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This course traces the history of modern conservatism in the United States, from the early 20th century to the present. Students will examine the key ideas, leaders, and social movements that fueled and defined the rise of the modern right, broadly construed. In the process, they will go beyond electoral politics, exploring the relationship between conservativism and American life more broadly – especially in the realms of race relations, gender and sexuality, religion, and capitalism.
Students will be asked to think historically, considering how the right rose from obscurity to political ascendance over the course of the 20th century. And they will be asked to engage theoretically, considering what (if anything) has defined conservatism in principle and in practice. In the process, they will examine such topics as Christian fundamentalism; anti-New Deal organizing; Cold War nationalism; the GOP’s ‘Southern Strategy;’ law and order politics; anti-feminism and the culture wars; neoliberal economics; and neoconservative foreign policy.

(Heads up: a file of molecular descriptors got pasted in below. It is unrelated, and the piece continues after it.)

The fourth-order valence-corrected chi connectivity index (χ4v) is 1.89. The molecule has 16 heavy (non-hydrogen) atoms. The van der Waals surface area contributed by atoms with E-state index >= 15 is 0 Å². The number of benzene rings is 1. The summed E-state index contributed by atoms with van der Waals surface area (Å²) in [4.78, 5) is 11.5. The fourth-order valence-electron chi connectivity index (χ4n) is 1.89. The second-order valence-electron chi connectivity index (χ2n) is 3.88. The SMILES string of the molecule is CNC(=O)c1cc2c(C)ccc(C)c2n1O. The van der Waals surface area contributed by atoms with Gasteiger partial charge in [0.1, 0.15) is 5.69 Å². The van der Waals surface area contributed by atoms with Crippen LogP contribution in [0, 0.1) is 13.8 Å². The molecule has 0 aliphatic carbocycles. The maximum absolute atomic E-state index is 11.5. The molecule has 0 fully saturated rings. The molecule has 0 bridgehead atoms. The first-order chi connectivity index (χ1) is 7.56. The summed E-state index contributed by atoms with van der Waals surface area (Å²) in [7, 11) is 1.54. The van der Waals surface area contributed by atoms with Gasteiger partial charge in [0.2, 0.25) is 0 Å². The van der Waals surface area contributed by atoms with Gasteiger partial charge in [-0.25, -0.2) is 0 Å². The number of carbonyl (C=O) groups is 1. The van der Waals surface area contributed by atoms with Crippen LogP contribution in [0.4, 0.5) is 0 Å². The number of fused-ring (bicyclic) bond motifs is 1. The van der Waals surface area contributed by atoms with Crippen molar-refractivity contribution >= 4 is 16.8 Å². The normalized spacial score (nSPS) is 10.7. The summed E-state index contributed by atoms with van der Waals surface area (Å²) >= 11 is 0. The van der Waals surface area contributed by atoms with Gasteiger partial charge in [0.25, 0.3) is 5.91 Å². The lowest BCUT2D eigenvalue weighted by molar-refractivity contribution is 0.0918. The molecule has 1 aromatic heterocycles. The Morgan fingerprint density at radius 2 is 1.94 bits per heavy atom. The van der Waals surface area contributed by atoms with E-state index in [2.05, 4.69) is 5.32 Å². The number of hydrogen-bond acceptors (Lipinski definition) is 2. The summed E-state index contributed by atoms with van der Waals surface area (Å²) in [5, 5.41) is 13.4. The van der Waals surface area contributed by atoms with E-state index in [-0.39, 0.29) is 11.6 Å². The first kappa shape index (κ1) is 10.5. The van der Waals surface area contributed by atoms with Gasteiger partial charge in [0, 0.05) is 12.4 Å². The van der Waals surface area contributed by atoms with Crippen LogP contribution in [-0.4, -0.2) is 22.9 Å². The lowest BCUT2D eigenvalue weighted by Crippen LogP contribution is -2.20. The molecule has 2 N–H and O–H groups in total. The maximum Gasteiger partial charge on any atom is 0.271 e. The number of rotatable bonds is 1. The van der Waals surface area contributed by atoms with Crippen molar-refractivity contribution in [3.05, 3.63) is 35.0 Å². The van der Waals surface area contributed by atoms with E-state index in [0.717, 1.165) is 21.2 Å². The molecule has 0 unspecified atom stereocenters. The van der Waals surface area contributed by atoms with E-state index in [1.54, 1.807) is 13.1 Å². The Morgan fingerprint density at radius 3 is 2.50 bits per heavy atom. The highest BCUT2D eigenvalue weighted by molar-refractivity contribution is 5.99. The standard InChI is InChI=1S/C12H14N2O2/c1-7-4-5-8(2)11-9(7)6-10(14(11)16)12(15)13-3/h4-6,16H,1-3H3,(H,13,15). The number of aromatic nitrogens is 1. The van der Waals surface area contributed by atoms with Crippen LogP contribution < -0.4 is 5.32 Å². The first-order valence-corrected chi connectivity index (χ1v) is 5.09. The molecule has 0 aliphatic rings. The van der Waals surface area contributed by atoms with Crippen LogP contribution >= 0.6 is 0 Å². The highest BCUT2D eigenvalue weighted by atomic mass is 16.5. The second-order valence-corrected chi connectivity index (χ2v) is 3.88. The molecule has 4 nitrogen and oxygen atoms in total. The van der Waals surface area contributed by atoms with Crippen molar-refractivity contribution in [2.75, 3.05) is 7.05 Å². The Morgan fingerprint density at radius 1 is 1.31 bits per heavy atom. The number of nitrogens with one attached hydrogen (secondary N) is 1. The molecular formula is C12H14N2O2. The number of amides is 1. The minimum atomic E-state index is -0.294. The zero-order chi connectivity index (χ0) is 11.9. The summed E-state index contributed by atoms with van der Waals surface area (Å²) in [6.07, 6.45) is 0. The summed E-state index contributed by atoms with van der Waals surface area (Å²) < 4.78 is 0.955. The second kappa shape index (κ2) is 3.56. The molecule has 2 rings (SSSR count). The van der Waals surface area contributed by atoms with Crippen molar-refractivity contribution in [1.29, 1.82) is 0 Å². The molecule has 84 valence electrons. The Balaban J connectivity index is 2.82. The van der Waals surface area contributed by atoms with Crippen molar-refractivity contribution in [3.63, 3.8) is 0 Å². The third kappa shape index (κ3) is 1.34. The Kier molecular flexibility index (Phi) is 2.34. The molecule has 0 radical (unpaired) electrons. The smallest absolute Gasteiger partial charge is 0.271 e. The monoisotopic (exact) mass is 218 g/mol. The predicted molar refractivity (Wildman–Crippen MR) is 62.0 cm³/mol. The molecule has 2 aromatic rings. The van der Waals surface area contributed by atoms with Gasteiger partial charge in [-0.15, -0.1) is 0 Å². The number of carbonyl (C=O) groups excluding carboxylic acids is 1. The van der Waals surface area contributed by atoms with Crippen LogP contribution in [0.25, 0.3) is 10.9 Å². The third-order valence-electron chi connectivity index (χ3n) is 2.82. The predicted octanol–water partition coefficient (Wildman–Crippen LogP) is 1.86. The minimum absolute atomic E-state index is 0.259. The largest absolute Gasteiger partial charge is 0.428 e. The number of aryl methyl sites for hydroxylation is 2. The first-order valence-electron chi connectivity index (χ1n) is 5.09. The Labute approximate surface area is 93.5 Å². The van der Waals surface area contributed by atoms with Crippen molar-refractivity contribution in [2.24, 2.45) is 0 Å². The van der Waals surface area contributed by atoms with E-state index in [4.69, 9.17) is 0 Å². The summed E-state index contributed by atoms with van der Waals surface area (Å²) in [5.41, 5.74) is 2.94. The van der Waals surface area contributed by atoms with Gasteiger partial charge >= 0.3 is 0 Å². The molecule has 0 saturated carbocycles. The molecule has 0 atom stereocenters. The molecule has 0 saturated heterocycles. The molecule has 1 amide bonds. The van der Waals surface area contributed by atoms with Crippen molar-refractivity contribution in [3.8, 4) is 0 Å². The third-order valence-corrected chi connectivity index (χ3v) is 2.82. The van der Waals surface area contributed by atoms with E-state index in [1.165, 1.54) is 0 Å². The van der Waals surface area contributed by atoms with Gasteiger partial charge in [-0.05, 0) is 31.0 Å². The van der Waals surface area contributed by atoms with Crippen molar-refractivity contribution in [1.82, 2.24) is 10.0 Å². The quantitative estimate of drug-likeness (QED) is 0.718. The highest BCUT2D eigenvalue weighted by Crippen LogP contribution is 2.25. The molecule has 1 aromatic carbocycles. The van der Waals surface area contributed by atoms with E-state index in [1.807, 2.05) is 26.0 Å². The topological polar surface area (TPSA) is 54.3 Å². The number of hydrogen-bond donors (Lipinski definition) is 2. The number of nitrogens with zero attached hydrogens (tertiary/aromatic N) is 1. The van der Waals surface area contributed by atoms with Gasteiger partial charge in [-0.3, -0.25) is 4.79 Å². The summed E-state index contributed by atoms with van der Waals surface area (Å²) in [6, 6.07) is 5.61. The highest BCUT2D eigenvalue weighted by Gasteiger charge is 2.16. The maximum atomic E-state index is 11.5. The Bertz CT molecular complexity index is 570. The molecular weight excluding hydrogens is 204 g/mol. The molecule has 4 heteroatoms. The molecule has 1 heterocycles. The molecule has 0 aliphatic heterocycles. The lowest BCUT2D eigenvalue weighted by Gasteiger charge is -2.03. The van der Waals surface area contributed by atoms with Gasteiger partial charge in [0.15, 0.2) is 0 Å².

Format: seminar; This course will be hybrid -- accessible to both on-campus and fully remote students. It is designed as a seminar, in which course meetings will revolve around synchronous discussion. Remote learners will be expected to digitally attend and participate in those meetings through Zoom (or a similar program).
Grading: yes pass/fail option,
no fifth course option
Participation in group discussion; five response papers (300-400 words); two essays (4-6 pp); final research paper (8-10 pp).
None, open to all students.
History and Religion majors.
This course is cross-listed and the prefixes carry the following divisional credit:
HIST Group F Electives - U.S. + Canada